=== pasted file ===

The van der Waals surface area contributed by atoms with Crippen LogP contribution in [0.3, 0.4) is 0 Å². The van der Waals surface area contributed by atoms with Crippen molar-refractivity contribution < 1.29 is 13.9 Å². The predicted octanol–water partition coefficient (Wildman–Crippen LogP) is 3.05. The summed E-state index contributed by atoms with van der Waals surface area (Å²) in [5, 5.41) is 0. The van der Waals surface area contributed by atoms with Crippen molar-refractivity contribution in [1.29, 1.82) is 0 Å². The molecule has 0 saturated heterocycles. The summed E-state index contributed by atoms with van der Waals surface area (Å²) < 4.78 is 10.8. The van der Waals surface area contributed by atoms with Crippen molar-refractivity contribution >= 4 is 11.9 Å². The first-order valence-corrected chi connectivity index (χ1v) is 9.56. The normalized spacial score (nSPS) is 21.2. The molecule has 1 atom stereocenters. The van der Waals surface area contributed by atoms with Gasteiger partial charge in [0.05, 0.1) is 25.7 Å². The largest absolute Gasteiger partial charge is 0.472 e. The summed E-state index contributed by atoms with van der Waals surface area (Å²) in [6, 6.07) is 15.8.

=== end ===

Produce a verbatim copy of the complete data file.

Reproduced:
The van der Waals surface area contributed by atoms with Crippen LogP contribution in [0.3, 0.4) is 0 Å². The van der Waals surface area contributed by atoms with Crippen molar-refractivity contribution < 1.29 is 13.9 Å². The predicted octanol–water partition coefficient (Wildman–Crippen LogP) is 3.05. The summed E-state index contributed by atoms with van der Waals surface area (Å²) in [5, 5.41) is 0. The van der Waals surface area contributed by atoms with Crippen molar-refractivity contribution in [1.29, 1.82) is 0 Å². The molecule has 0 saturated heterocycles. The summed E-state index contributed by atoms with van der Waals surface area (Å²) < 4.78 is 10.8. The van der Waals surface area contributed by atoms with Crippen molar-refractivity contribution >= 4 is 11.9 Å². The first-order valence-corrected chi connectivity index (χ1v) is 9.56. The normalized spacial score (nSPS) is 21.2. The molecule has 1 atom stereocenters. The van der Waals surface area contributed by atoms with Gasteiger partial charge in [0.05, 0.1) is 25.7 Å². The largest absolute Gasteiger partial charge is 0.472 e. The summed E-state index contributed by atoms with van der Waals surface area (Å²) in [6, 6.07) is 15.8.